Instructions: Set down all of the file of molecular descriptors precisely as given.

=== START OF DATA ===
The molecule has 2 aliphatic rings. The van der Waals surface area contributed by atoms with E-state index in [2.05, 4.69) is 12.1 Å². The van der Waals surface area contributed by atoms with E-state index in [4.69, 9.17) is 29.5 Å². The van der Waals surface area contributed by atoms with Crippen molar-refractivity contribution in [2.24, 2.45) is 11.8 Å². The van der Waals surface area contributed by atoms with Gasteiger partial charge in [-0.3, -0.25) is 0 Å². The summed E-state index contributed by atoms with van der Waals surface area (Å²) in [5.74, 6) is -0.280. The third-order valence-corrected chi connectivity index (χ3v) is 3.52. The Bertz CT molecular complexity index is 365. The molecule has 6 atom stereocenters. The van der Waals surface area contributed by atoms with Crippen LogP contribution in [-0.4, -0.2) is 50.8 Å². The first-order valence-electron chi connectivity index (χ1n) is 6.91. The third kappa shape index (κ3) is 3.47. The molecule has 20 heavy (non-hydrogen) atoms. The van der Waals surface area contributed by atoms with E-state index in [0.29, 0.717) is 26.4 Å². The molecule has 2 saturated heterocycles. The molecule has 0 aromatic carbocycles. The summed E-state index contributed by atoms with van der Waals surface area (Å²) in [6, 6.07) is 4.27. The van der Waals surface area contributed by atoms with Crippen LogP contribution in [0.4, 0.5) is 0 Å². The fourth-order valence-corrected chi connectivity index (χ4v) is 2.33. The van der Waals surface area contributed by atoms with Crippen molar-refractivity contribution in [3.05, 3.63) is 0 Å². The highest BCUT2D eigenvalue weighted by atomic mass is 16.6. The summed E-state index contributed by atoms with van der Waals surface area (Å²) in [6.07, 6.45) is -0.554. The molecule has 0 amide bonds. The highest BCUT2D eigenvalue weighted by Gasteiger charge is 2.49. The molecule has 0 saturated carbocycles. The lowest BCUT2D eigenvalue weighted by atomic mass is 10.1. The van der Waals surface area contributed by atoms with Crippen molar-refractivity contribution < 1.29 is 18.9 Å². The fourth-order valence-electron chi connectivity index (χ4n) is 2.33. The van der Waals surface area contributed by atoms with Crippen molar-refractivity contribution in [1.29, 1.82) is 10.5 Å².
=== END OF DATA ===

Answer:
The molecule has 2 aliphatic rings. The van der Waals surface area contributed by atoms with E-state index in [2.05, 4.69) is 12.1 Å². The van der Waals surface area contributed by atoms with E-state index in [4.69, 9.17) is 29.5 Å². The van der Waals surface area contributed by atoms with Crippen molar-refractivity contribution in [2.24, 2.45) is 11.8 Å². The van der Waals surface area contributed by atoms with Gasteiger partial charge in [-0.3, -0.25) is 0 Å². The summed E-state index contributed by atoms with van der Waals surface area (Å²) in [5.74, 6) is -0.280. The third-order valence-corrected chi connectivity index (χ3v) is 3.52. The Bertz CT molecular complexity index is 365. The molecule has 6 atom stereocenters. The van der Waals surface area contributed by atoms with Crippen LogP contribution in [-0.4, -0.2) is 50.8 Å². The first-order valence-electron chi connectivity index (χ1n) is 6.91. The third kappa shape index (κ3) is 3.47. The molecule has 20 heavy (non-hydrogen) atoms. The van der Waals surface area contributed by atoms with E-state index in [0.29, 0.717) is 26.4 Å². The molecule has 2 saturated heterocycles. The molecule has 0 aromatic carbocycles. The summed E-state index contributed by atoms with van der Waals surface area (Å²) in [6, 6.07) is 4.27. The van der Waals surface area contributed by atoms with Crippen LogP contribution in [0.4, 0.5) is 0 Å². The fourth-order valence-corrected chi connectivity index (χ4v) is 2.33. The van der Waals surface area contributed by atoms with Crippen molar-refractivity contribution in [3.05, 3.63) is 0 Å². The highest BCUT2D eigenvalue weighted by atomic mass is 16.6. The summed E-state index contributed by atoms with van der Waals surface area (Å²) in [6.07, 6.45) is -0.554. The molecule has 0 amide bonds. The highest BCUT2D eigenvalue weighted by Gasteiger charge is 2.49. The molecule has 0 saturated carbocycles. The lowest BCUT2D eigenvalue weighted by atomic mass is 10.1. The van der Waals surface area contributed by atoms with Crippen molar-refractivity contribution < 1.29 is 18.9 Å². The fourth-order valence-electron chi connectivity index (χ4n) is 2.33. The van der Waals surface area contributed by atoms with Crippen molar-refractivity contribution in [1.29, 1.82) is 10.5 Å².